California is home to over 13% of the total U.S. military population, equaling 160,000 individuals, according to the U.S. Military. An additional 60,000 reservists also reside in the Golden State.

The average homeownership rate of active duty service members stationed across the nation is a low 34%, according to Trulia. This is compared with the average homeownership rate of 64% nationwide and 54% in California.

Military members regularly move every two or three years, so buying doesn’t often make sense. Those who do buy will often rent out their properties — sometimes to other military families — when they are assigned to a new duty station.

Still, about two-thirds of military families rent their housing — mostly off base, in the community. This is a problem for those stationed in California, home to some of the highest and rapidly increasing rents in the country.

Housing costs across California

An analysis of the 2011 U.S. Military Demographics Report alongside Trulia’s compilation of rental listing prices near military areas provides a picture into how difficult it can be to qualify for off-base housing with the military’s fickle housing allowance.

This allowance varies based on two factors:

  • the active duty member’s military rank, including whether they are enlisted or an officer; and
  • whether the active duty member has dependents (a spouse and/or dependent children).

The housing allowance increases with rank and with the number of dependents. However, with more dependents, the active duty member needs housing with more bedrooms. The housing allowance attempts to compensate for this by increasing the allowance to those with more dependents. But as the analysis shows, the higher housing allowance is rarely enough to cover the need for more space. 57% of active duty members have dependents, meaning they are married and/or have dependent children.

San Diego is home to the largest military population of roughly 84,000 active duty personnel assigned to:

  • Camp Pendleton;
  • Naval Station San Diego;
  • Coronado Naval Base;
  • Marine Corps Air Station Miramar; and
  • North Island Naval Air Station, among other smaller bases.

In San Diego, the monthly housing allowance for the average enlisted person is $1,800-$2,200 depending on whether they have dependents. Without dependents, about half of San Diego’s housing listings are within the housing allowance budget. But when the enlisted person is looking for more space for their dependents, $2,200 doesn’t cut it for all but 32% of listings.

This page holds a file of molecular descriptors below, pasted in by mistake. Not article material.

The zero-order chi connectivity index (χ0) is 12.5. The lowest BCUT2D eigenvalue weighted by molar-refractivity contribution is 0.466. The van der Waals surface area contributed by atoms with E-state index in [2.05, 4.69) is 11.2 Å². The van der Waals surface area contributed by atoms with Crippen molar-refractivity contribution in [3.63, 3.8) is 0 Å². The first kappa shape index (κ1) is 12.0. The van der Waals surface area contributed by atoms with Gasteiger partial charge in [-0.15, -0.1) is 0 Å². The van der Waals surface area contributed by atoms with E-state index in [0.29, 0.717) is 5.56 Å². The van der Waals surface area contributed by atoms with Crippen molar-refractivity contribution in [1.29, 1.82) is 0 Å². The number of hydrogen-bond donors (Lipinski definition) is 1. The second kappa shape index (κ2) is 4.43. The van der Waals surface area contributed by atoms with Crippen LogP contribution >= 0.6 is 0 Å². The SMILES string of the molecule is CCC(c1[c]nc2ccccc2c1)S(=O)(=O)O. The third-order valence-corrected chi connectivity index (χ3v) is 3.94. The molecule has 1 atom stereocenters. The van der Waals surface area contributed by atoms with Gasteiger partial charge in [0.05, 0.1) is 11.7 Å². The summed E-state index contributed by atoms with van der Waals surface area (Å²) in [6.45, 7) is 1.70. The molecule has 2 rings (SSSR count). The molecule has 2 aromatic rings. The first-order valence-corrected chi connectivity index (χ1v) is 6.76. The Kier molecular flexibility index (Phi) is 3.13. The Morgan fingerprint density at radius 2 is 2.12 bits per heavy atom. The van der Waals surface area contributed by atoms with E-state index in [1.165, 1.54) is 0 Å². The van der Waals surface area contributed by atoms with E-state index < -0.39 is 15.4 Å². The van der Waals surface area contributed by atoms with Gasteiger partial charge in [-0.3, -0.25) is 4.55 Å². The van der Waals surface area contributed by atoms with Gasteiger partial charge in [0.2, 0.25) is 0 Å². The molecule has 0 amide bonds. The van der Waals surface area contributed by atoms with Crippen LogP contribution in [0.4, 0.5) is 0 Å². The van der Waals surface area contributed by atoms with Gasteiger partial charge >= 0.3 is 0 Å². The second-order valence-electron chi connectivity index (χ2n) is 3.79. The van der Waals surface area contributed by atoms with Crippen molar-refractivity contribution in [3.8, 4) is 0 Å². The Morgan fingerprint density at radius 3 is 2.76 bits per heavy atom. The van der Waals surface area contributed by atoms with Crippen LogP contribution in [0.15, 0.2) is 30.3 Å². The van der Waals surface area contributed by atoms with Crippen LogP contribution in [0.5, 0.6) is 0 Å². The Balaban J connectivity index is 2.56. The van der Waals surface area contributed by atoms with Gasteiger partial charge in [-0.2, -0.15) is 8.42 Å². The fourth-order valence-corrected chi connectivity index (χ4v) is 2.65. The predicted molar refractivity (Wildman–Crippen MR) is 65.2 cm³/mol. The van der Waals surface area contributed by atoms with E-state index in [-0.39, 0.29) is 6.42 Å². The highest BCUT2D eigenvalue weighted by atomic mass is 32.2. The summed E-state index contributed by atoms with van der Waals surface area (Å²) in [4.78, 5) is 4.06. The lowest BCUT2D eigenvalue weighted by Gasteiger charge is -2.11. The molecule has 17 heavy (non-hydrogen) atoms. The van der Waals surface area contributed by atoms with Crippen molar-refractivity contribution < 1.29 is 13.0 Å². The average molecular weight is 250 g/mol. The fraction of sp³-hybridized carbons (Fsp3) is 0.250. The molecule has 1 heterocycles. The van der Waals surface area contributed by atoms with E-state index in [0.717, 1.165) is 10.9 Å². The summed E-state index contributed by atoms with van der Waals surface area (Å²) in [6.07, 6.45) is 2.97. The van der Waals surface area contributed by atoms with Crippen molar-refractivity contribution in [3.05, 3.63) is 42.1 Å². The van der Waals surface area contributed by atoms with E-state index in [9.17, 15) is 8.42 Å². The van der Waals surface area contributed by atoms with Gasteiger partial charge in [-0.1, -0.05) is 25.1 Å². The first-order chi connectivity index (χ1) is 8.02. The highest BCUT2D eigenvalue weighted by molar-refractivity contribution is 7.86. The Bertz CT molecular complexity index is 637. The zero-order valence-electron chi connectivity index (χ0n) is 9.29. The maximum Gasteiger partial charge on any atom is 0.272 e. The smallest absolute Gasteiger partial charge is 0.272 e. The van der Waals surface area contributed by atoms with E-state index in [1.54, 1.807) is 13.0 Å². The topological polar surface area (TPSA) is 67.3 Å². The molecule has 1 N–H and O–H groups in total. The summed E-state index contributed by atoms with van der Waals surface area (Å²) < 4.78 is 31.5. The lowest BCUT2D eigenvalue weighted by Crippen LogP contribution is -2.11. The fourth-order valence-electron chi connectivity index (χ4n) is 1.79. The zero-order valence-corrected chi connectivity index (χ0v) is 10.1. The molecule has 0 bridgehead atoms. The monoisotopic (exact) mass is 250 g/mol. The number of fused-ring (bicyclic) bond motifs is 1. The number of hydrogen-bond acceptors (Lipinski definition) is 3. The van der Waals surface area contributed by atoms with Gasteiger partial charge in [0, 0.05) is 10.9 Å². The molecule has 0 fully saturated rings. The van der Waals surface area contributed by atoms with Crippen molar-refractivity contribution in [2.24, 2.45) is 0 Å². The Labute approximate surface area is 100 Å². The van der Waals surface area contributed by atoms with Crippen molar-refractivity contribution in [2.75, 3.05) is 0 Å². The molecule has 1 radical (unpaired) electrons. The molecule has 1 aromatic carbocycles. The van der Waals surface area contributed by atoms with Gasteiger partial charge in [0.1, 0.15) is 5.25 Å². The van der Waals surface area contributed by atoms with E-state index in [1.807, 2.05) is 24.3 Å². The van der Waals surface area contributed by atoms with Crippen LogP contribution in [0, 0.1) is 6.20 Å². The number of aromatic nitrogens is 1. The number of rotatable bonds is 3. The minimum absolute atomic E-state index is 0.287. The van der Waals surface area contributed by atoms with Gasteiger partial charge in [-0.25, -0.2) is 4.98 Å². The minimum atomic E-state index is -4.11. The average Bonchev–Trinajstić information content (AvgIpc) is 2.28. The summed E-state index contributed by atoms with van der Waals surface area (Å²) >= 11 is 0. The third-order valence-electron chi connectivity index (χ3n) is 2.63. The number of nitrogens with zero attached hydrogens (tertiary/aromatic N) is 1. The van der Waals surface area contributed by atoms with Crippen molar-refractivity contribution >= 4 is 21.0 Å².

Palm Springs has the next largest military population, with over 10,000 active duty personnel at 29 Palms Marine Corps Air/Ground Combat Center. The housing allowance here is very low, from $600-$800 for the average enlisted person depending on the presence of dependents. Just 12%-16% of listings are within these amounts.

Travis Air Force Base is in San Francisco — with under 7,000 active duty personnel — where the average enlisted person’s housing allowance is $3,000-$4,000 a month depending on whether they have dependents. This would seem like plenty of money for housing, but in San Francisco just 16%-25% of current listings are within the average housing allowance provided.

Monterey is home to about 6,000 active duty members, at Presidio of Monterey and the Naval Postgraduate School. The housing allowance for the average enlisted person here is $1,500-$1,900. Just 14%-22% of listings are within this allocated housing budget.

Just under 6,000 active duty members work in and around Los Angeles at various bases, including Edwards and Los Angeles Air Force Bases and Port Hueneme. The average enlisted person is entitled to a $1,800-$2,300 housing allowance, depending on dependents. Roughly a third of all listings fall within this budget.

Fresno has a little over 3,000 active duty members stationed at Lemoore Naval Air Station. Here, the average enlisted person earns a monthly housing allowance of $1,200-$1,400 based on dependents. Active duty members are much more likely to find housing here, with 50%-95% of listings falling within budget, based on the amount of space needed to account for dependents.

How can agents help?

Since the military population is spread across the state, most agents have the opportunity to tap into this high-turnover population. What’s more, the military community is tight-knit and shares resources among members. Therefore, assist one military family in finding housing and you’ll likely receive referrals for other military families.

Become a relocation specialist for active duty military and advertise yourself as such in your marketing materials. The most important things you’ll have to do to earn the right to call yourself a military relocation specialist are to:

  • learn the ins-and-outs of U.S. Department of Veterans Affairs (VA) mortgages;
  • be willing to work with renters, since two-thirds of military members rent; and
  • be open to the job of property manager, helping military homeowners manage their rental properties when they are stationed elsewhere.

Related article:

Become a military-friendly real estate agent